China has a monopoly on one of the most strategic metals on the planet, and Washington is anxious to change that.
Global dominance at this point in the game means control of the rare earths elements that form the backbone of existing technology and the future of technology, and while everyone is busy playing at war with oil and gas, Beijing is busy sitting on a monopoly of our most precious strategic metals.
One of these crucial metals is Cesium.
It’s worth up to twice the price of gold, ounce for ounce, there are only three producing mines in the world, and all of them are controlled by China.
The only question in this game now is whether there is any chance for North America to get its hands-on new cesium of its own to get out from under a Chinese monopoly.
The company discovered the pegmatites at West Joe Dyke in August 2018, intersecting high-grade cesium mineralization in six drill holes when it was targeting lithium instead.
So, the focus now is not on what has been lost to China, but the promise of new North American critical cesium.
Exactly How Strategic Is Cesium?
Cesium is extremely rare globally. In May 2018, the United States Department of the Interior included lithium, cesium and tantalum on its list of Critical Minerals.
The supreme technological war of global dominance can’t be won without these metals, so whoever controls them has the upper hand.
Cesium is described by the German Institute for Strategic Metals (ISE) as “the most electropositive of all stable elements in the periodic table”, and the heaviest of the stable metals. Cesium is “extremely pyrophoric, ignites spontaneously when in contact with air, and explodes violently in water or ice at any temperature above -116 ° C”.
Laboratories use cesium compounds for strategic organic chemistry, including in x-ray radiation for cancer treatments.
The list of commercial and industrial applications is long and varied, from catalyst promoters, glass amplifiers and photoelectric cell components, to crystals in scintillation counters, and getters in vacuum tubes.
Much cesium demand also comes from the oil and gas industry, which uses cesium formate brines in drilling fluids to prevent blow-outs in high-temperature, over-pressurized wells.
In terms of world dominance, the “cesium standard” is the key. This is the standard by which the accurate commercially available atomic clocks measure time, and it’s vital for the data transmission infrastructure of mobile networks, GPS and the internet.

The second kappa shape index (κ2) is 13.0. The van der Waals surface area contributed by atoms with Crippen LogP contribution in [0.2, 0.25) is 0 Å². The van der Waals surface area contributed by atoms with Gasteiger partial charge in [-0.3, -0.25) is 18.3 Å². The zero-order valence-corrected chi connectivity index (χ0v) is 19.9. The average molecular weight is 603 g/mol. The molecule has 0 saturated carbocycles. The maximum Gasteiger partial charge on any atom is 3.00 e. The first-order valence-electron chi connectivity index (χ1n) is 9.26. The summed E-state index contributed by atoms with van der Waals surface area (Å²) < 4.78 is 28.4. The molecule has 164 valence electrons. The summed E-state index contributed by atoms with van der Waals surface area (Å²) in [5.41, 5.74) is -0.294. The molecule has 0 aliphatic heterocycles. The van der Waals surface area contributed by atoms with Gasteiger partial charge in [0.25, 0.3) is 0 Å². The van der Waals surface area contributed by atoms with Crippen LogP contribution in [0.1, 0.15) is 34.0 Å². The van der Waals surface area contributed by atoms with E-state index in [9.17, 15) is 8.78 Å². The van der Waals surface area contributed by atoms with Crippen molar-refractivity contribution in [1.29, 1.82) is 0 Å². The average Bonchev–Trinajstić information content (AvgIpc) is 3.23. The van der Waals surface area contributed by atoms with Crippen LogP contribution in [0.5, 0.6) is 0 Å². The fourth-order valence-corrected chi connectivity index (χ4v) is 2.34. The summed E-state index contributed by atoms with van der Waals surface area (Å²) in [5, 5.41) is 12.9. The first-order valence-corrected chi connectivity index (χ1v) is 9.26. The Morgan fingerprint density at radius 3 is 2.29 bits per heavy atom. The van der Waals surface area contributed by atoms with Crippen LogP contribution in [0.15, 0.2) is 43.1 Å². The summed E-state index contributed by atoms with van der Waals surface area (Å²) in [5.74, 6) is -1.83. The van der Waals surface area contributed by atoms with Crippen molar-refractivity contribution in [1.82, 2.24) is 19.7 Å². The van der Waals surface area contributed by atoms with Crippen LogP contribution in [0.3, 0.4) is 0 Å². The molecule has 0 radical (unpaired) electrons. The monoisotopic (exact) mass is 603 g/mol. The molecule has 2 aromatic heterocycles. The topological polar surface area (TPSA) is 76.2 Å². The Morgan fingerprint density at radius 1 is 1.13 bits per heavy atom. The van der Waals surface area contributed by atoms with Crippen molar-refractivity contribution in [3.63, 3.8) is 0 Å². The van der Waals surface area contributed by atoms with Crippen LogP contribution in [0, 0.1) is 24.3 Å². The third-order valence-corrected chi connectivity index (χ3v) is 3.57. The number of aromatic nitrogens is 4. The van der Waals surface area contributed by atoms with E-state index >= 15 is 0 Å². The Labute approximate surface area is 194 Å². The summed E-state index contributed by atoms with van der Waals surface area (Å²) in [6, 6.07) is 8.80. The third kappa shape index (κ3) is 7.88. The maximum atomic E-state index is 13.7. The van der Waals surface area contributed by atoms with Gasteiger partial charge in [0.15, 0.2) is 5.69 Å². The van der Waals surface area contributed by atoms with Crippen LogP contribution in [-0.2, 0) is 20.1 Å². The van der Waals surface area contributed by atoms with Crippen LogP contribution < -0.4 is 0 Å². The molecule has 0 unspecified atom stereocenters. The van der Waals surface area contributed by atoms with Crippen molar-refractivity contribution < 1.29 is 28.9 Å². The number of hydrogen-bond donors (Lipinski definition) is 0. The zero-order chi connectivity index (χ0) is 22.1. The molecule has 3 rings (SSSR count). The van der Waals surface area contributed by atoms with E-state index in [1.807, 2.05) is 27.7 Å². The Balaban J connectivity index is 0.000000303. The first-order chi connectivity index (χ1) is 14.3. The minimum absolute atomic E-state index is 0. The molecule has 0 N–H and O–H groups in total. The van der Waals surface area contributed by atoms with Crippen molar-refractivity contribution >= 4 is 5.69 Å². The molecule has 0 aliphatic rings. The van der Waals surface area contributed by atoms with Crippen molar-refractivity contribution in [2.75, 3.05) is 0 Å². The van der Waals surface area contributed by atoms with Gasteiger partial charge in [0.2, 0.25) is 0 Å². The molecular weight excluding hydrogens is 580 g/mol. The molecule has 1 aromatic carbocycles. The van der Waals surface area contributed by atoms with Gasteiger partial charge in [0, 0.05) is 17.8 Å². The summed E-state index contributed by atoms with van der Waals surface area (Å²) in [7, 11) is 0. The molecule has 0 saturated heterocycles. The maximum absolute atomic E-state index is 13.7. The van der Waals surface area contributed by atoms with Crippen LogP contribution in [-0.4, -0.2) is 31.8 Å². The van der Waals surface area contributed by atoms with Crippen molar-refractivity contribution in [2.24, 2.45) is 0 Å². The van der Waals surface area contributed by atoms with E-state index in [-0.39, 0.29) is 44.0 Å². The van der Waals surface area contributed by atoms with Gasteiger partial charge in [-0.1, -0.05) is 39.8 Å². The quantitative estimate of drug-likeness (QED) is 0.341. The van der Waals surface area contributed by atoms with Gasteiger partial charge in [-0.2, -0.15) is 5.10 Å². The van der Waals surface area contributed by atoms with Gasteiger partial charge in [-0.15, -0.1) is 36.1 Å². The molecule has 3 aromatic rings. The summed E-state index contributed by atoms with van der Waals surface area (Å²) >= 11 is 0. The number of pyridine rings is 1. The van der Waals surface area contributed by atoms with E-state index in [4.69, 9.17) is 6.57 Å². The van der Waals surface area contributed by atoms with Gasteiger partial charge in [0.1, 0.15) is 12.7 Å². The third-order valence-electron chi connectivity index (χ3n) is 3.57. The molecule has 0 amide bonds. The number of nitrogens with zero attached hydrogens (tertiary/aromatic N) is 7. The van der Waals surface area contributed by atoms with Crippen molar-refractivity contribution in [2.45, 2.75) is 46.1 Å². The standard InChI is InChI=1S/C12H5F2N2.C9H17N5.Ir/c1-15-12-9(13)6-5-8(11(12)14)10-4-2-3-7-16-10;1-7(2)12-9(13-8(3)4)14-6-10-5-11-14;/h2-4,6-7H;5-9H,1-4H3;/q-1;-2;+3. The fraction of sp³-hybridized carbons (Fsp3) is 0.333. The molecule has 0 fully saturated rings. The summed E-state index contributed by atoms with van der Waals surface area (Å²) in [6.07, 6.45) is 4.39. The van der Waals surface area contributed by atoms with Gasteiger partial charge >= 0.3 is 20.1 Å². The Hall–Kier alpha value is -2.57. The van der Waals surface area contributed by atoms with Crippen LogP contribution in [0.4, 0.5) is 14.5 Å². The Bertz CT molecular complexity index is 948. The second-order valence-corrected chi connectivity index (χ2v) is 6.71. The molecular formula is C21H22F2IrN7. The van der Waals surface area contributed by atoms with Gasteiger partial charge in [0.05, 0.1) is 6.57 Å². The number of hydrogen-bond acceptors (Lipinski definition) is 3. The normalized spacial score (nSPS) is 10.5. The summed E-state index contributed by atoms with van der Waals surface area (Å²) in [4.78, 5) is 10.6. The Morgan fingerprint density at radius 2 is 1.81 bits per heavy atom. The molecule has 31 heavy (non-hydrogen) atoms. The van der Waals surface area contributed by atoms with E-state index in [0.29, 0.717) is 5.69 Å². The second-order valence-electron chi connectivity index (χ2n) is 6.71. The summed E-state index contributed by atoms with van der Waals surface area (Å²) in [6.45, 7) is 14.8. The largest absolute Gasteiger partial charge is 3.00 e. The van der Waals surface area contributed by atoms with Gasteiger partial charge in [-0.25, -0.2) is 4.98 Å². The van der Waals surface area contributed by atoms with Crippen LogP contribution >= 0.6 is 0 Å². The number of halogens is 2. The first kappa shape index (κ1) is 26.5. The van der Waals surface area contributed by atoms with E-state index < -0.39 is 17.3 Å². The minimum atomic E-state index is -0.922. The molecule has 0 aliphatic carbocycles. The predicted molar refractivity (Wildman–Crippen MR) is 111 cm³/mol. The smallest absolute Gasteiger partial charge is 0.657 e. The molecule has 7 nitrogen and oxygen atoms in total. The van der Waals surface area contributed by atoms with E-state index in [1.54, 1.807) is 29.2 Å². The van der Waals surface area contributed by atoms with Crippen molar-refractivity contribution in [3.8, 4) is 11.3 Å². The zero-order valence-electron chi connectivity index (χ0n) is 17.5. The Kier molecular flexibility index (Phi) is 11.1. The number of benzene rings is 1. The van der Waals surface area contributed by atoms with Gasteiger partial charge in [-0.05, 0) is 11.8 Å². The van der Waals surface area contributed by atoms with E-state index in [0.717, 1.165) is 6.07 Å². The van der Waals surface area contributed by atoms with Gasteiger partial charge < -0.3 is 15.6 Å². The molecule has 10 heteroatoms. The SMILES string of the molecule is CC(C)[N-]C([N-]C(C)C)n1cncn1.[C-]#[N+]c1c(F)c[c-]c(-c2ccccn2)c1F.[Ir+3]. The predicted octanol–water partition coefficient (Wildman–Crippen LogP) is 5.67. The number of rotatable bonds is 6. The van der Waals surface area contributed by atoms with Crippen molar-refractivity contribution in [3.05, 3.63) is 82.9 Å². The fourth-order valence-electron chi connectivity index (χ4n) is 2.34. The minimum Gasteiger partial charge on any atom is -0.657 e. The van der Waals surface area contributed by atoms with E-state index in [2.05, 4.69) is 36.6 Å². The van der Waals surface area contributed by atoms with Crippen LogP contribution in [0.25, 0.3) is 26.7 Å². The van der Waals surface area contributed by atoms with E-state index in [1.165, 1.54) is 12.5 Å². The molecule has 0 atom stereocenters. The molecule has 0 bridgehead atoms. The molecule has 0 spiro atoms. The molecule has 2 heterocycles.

That means it has serious defense applications as well, including in infrared detectors, optics, night vision goggles and much, much more.
At high purity levels, using the 2018 price for 99.98% pure cesium metal, it’s worth about $79 per gram–twice the price of a gram of gold, according to renowned geologist Mickey Fulp. Most uses required 98% pure cesium, which was set at about $39 for 25 grams in 2018. Otherwise, it’s hard to get a world market price on cesium because there is no trading of this strategic metal.
But imagine China being able to starve manufacturers of something like cesium, which would seriously disrupt U.S. industry and hinder the development of critical military equipment. That’s exactly why this rare metal was left off Washington’s tariff lists in the trade war back-and-forth.
But Dr. Julie Selway, a key geologist for the Ontario Geological Survey during the tantalum boom of the early 2000s, and now VP of exploration for Power Metals, says the three properties the company is drilling are hoped to have similar finds as the strategically important Sinclair mine in Australia.
“They are shipping their resource, which they say is higher than 10% cesium-oxide, and ours have some that are between 12% and 14% of cesium-oxide,” Selway–one of the world’s most renowned experts on pegmatites–told Oilprice.com.
Power Metals has intersected cesium (Cs) mineralization in 6 drill holes on West Joe Dyke, with “exceptionally high-grade” Li and Ta intervals. They also found Cs mineralization in drill core in the first new dyke below Main Dyke, as well as in the drill core in Northeast Dyke.